- The risk for type-A aortic dissection (TAAD) being treated as an acute coronary syndrome (ACS) is significant in patients presenting with ST changes and elevated cardiac enzymes.
Why this matters
- Implementation of more robust chest pain algorithms may help to increase awareness and use of investigations that can be used to make or exclude TAAD diagnosis.
- A “chest pain survey” containing 13 questions was distributed to emergency department (ED) consultants across the UK to assess the range of components of TAAD diagnosis and management.
- The survey was divided into 3 categories:
- initial diagnosis/management,
- AD-specific investigations and
- infrastructure to facilitate diagnosis/referral to cardiothoracic services.
- Funding: None.
- Overall, 98% of ED consultants felt that chest pain and ST elevation were sufficient to make a diagnosis of ACS and 58.4% considered the above criteria sufficient to proceed to ACS treatment (including thrombolysis).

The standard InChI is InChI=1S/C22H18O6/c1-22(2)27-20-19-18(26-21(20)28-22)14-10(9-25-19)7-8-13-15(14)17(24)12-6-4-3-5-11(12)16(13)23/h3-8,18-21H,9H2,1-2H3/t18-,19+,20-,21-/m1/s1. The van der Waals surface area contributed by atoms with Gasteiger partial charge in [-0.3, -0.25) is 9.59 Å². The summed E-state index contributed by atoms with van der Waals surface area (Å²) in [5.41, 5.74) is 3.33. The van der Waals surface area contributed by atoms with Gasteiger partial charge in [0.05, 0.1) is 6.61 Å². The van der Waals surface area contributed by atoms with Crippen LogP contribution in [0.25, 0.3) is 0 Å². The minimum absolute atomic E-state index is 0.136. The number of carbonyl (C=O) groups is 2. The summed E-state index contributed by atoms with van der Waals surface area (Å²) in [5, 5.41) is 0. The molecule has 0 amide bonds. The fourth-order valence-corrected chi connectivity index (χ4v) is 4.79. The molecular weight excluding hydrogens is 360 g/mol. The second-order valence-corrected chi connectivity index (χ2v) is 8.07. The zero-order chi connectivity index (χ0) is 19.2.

- The initial commitment to the diagnosis of myocardial infarction (OR, 0.31; 95% CI, 0.12-0.83; P=.02) and overlooking signs of unilateral pulse deficit (OR, 0.62; 95% CI, 0.42-0.90; P=.013) were associated with low likelihood to send the patients for CT scan.
- Overall, 31.7% of ED consultants reported they would never request a CT chest in patients with chest pain and elevated troponin.
- The absence of an AD algorithm was associated with the use of d-dimer (in the context of troponin positivity) as a useful investigation for differentiating causes of chest pain (OR, 0.31; 95% CI, 0.01-0.64; P=.05).
- The estimated response rate (